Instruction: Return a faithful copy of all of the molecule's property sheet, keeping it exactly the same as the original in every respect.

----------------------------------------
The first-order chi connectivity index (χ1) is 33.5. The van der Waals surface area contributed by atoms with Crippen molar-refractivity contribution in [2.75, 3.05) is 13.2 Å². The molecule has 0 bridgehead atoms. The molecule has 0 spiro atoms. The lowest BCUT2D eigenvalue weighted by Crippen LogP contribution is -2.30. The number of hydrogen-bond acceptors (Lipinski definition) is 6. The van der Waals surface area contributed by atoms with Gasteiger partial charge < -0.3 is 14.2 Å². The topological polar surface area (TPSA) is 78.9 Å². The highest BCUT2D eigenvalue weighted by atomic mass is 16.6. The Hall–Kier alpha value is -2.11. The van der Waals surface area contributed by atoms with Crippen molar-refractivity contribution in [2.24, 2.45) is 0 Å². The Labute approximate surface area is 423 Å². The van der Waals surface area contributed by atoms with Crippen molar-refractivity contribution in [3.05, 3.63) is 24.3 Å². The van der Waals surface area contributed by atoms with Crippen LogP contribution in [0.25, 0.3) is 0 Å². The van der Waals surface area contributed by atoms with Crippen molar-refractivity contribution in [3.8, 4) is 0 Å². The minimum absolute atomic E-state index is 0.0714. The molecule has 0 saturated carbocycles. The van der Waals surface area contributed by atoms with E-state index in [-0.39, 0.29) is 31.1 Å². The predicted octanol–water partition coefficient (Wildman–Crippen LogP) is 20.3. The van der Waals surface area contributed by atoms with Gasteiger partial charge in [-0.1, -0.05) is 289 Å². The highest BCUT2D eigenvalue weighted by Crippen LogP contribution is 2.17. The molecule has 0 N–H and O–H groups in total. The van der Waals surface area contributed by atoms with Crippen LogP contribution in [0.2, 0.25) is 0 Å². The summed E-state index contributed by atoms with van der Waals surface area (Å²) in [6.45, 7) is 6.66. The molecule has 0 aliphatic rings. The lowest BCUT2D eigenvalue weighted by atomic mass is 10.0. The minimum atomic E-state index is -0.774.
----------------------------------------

The first-order chi connectivity index (χ1) is 33.5. The van der Waals surface area contributed by atoms with Crippen molar-refractivity contribution in [2.75, 3.05) is 13.2 Å². The molecule has 0 bridgehead atoms. The molecule has 0 spiro atoms. The lowest BCUT2D eigenvalue weighted by Crippen LogP contribution is -2.30. The number of hydrogen-bond acceptors (Lipinski definition) is 6. The van der Waals surface area contributed by atoms with Gasteiger partial charge < -0.3 is 14.2 Å². The topological polar surface area (TPSA) is 78.9 Å². The highest BCUT2D eigenvalue weighted by atomic mass is 16.6. The Hall–Kier alpha value is -2.11. The van der Waals surface area contributed by atoms with Crippen molar-refractivity contribution in [2.24, 2.45) is 0 Å². The Labute approximate surface area is 423 Å². The van der Waals surface area contributed by atoms with Crippen molar-refractivity contribution in [3.05, 3.63) is 24.3 Å². The van der Waals surface area contributed by atoms with Crippen LogP contribution in [0.25, 0.3) is 0 Å². The van der Waals surface area contributed by atoms with Crippen molar-refractivity contribution in [3.8, 4) is 0 Å². The minimum absolute atomic E-state index is 0.0714. The molecule has 0 saturated carbocycles. The van der Waals surface area contributed by atoms with E-state index in [-0.39, 0.29) is 31.1 Å². The predicted octanol–water partition coefficient (Wildman–Crippen LogP) is 20.3. The van der Waals surface area contributed by atoms with Gasteiger partial charge in [-0.1, -0.05) is 289 Å². The highest BCUT2D eigenvalue weighted by Crippen LogP contribution is 2.17. The molecule has 0 N–H and O–H groups in total. The van der Waals surface area contributed by atoms with Crippen LogP contribution in [0.2, 0.25) is 0 Å². The summed E-state index contributed by atoms with van der Waals surface area (Å²) in [6.45, 7) is 6.66. The molecule has 0 aliphatic rings. The lowest BCUT2D eigenvalue weighted by atomic mass is 10.0. The minimum atomic E-state index is -0.774.